Why are Texans so obsessed with the stuff? “It’s just something that you grew up eating,” Post says. “People love tortilla chips, people love dipping stuff — it’s a very Texas thing to do. Whether it’s a bean dip or a seven-layer dip or chips and salsa or guacamole or queso, people are born with a chip in their hand.”
Of course, Tex-Mex food has been attempted many times before in the city, but never up to Post’s own standards, he says. And arguably not up to New York’s standards, either. “You’ve got a lot of people who don’t appreciate Tex-Mex as a cuisine,” he says, noting that aspiring young chefs don’t generally graduate from culinary school with the burning desire to whip up bowls of cheese.
To hear Post tell it, that’s about to change. He cites a number of factors setting the stage for a Tex-Mex boom in NYC. One is the well-documented migration of young people between Austin and New York, which lends itself to culinary cross-pollination. Another is all the recent interest in American styles of cooking, like barbecue and Southern food in general. Tex-Mex is the next wave, and you can already see signs of it happening, Post says, pointing to a recent queso-themed pop-up event at a nearby Gramercy retailer, Bedford Cheese Shop. Then there’s El Original, a rival Tex-Mex spot that just opened on Manhattan’s West Side, and Oxido, a fast-casual-style Tex-Mex joint from San Antonio chef Jesse Perez.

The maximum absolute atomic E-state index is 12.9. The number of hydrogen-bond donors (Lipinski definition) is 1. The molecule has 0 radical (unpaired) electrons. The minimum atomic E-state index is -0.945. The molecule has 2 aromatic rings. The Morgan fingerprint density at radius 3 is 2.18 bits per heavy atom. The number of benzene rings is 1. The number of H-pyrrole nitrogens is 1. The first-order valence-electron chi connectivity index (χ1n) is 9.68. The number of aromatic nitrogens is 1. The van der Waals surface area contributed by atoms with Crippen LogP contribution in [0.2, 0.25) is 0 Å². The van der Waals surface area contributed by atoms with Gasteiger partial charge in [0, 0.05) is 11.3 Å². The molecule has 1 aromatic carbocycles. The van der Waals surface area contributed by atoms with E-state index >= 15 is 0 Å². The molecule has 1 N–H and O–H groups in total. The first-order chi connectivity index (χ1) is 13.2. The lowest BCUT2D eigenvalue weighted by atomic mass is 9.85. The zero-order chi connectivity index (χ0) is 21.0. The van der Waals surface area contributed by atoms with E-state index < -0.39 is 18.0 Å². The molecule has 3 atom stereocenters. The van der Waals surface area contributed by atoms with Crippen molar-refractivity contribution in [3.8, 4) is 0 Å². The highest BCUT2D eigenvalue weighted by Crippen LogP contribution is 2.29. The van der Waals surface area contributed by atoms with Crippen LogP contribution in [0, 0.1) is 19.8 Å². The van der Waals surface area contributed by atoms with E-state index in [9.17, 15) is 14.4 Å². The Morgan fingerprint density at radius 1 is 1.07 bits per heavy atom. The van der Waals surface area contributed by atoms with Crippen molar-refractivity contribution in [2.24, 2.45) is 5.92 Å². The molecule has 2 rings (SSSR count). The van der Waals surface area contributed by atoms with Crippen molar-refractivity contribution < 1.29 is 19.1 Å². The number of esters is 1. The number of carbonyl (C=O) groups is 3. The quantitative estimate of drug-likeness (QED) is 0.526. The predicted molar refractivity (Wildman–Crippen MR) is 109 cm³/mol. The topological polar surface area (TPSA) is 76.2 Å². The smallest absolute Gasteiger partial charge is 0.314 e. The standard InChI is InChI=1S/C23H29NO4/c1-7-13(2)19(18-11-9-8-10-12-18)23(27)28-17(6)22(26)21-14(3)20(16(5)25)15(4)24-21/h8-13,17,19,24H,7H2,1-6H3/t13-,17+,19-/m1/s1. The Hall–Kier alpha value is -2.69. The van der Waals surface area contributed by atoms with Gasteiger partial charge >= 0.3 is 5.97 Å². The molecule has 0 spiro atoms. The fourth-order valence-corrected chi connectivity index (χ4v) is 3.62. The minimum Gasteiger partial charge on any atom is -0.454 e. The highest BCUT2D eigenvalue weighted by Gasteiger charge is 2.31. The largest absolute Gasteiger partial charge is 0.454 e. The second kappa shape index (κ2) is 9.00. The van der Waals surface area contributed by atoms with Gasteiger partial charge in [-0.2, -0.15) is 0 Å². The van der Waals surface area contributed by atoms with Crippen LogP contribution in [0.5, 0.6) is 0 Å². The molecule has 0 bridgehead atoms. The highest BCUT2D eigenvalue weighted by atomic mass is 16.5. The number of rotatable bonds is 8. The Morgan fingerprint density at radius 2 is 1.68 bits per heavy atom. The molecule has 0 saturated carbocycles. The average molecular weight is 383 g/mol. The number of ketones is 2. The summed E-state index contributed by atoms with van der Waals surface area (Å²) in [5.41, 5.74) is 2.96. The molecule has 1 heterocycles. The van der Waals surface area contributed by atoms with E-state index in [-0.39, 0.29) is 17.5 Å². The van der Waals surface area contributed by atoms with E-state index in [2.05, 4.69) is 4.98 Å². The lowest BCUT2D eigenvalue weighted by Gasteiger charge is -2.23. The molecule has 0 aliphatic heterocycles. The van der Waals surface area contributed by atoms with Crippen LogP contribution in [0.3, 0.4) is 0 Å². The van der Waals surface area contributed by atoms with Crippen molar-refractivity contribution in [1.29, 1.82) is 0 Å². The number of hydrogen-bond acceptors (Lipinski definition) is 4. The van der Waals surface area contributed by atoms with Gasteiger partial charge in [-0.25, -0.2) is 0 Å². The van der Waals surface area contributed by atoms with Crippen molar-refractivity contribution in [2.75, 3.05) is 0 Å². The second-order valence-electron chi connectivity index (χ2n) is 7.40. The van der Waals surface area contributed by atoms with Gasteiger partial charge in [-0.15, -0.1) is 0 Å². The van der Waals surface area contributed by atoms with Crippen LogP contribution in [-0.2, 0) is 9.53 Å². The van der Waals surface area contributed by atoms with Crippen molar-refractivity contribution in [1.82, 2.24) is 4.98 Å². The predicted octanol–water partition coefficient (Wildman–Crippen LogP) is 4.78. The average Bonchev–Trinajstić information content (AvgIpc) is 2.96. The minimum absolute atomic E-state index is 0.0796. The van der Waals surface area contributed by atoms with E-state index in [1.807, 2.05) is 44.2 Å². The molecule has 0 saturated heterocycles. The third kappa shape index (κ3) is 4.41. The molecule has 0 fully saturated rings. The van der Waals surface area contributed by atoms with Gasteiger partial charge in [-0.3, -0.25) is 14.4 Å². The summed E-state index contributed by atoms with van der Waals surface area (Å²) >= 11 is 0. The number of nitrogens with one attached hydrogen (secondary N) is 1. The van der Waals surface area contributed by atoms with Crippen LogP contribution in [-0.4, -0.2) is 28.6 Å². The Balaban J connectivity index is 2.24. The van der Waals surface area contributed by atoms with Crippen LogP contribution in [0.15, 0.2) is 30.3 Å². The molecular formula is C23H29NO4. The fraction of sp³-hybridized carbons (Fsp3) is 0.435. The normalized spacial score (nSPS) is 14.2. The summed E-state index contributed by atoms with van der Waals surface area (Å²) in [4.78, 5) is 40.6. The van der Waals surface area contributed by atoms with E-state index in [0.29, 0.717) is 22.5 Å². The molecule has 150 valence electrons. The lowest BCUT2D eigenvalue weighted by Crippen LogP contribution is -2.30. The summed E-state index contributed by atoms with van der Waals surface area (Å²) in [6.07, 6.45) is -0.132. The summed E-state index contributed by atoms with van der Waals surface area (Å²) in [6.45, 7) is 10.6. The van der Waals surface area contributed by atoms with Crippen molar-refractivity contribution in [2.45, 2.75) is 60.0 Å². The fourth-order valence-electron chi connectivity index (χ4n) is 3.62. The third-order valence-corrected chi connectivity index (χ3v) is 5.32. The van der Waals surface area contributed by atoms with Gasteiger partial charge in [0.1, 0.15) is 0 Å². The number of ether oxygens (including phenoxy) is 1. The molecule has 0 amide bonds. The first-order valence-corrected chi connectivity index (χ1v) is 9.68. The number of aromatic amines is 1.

That’s probably the biggest reason why Post and Caruso are keeping their mouths shut about the queso: competition on the horizon.
“It’s going to be clear in the coming months and years that people are going to be opening up more and more Tex-Mex places,” Post says. “And the same thing with Mexican restaurants. There will be Mexican restaurants doing this type of queso on their menu before too long, as well. Why give them the head start?”
If anyone cashes in on a possible Tex-Mex gold rush, Post and Caruso figure it might as well be them. And when you consider Caruso’s résumé — think Hill Country and Rosa Mexicano, both big restaurants with multiple locations — you quickly get a sense of just where the pair might be headed with their Tex-Mex concept.
“I think the only way we would give out the queso recipe would be, you know, a large, really large, check, with lots of zeros on it,” Caruso says. “And we’d still probably lie to you.”